MUD has been called the “best American movie at Cannes.” The trailer above doesn’t tell the deepest, most important part of Mud and neither do most of the reviews. It is, above all else, a love story.
The script weaves a rope around Mud, played with extraordinary power and intensity by Matthew McConaughey, whose sexual ferocity and virility explode through the screen. That’s nothing compared to the deliverance of an actor who’s waited a long time to finally come into his own. Age has been very good to McConaughey, who is just now delivering on the promise his debut back in the 1990s foretold.
Tye Sheridan plays Ellis, who captures the narrative and runs away with the story when he becomes enraptured by McConaughey’s passion for one woman, Juniper, played by Reese Witherspoon, that drives Mud throughout the film. The arc of Sheridan’s acting encompasses every emotion and feeling, hitting every hue with perfect accuracy, delivering an epic performance that shows real craft maturity at a very young age.
The real star of Mud for me, however, is Jeff Nichols. A writer-director who has created a spellbinding film of life on the river and the lives of the people who inhabit a dying culture. Boys whose fathers have disappeared, replaced by people like Sam Shepard, a sharp shooter who raised Mud…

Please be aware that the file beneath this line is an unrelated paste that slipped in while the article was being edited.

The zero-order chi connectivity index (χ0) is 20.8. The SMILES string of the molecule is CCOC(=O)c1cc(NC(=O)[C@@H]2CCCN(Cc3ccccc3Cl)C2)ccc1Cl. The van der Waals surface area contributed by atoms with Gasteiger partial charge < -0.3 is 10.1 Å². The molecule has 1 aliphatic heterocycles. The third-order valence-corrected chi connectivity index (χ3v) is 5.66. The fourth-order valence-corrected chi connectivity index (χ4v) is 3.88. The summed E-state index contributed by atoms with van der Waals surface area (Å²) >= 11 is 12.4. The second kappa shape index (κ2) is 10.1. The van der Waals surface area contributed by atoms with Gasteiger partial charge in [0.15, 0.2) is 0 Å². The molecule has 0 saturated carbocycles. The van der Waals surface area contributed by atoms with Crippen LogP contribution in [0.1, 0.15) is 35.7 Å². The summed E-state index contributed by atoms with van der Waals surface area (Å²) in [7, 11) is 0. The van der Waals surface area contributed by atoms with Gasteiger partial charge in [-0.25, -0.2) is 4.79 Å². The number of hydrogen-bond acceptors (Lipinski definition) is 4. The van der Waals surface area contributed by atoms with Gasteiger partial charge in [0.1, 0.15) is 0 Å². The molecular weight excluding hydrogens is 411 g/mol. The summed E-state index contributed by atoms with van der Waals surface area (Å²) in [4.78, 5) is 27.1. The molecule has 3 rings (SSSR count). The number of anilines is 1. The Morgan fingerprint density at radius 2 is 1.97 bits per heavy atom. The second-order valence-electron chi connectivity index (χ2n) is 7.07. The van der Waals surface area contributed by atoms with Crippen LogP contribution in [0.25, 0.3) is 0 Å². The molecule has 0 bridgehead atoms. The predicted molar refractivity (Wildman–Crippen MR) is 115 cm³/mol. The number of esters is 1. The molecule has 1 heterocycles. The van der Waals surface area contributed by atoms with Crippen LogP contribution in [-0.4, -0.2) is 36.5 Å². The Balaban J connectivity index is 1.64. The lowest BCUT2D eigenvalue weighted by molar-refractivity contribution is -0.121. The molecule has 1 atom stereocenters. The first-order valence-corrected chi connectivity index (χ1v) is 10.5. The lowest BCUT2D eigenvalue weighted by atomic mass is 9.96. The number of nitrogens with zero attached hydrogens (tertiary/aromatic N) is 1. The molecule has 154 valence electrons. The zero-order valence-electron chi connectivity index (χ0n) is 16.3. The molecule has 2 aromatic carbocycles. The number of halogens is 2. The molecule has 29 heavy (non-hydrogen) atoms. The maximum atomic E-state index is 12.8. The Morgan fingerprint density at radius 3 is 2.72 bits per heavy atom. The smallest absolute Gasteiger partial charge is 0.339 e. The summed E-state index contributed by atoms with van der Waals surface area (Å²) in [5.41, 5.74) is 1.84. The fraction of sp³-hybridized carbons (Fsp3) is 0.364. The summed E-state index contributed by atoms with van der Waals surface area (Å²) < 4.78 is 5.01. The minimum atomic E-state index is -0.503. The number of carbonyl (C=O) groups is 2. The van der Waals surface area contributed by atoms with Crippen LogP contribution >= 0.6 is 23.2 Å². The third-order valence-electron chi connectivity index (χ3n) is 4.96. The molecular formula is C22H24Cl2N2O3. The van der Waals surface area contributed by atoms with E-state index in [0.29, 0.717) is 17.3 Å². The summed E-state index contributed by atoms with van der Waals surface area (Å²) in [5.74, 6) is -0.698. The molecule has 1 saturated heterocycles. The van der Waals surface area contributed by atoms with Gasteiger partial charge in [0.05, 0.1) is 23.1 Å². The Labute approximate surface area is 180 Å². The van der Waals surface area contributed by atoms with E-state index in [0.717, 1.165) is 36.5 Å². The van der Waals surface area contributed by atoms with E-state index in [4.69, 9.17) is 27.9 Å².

Well, just go see the film.
Mud is a truly great film, with every performance, all the way down to Joe Don Baker, and Michael Shannon, a brilliant actor who we’ll be fortunate enough to see in a slew of movies this year. It makes for a riveting ride through a dangerous, untamed part of America where women either escape or are sucked under by the emotional current that’s controlled completely by men, whose way of life is being torn apart.
What makes Mud a great love story is the dynamics of the passion between Mud and Juniper that play out over their lives. The torturous emotion finally culminates in an admission from both that is at the heart of how erotic obsession can tear the heart apart and take your life with it if you don’t recognize the difference between what’s good for you and what’s not.
Love can make you fly. If smitten by the wrong person it can be as dangerous as a venomous snake and as deadly if you don’t recognize it quickly.
The power of love drives us all. Sometimes it’s just not enough.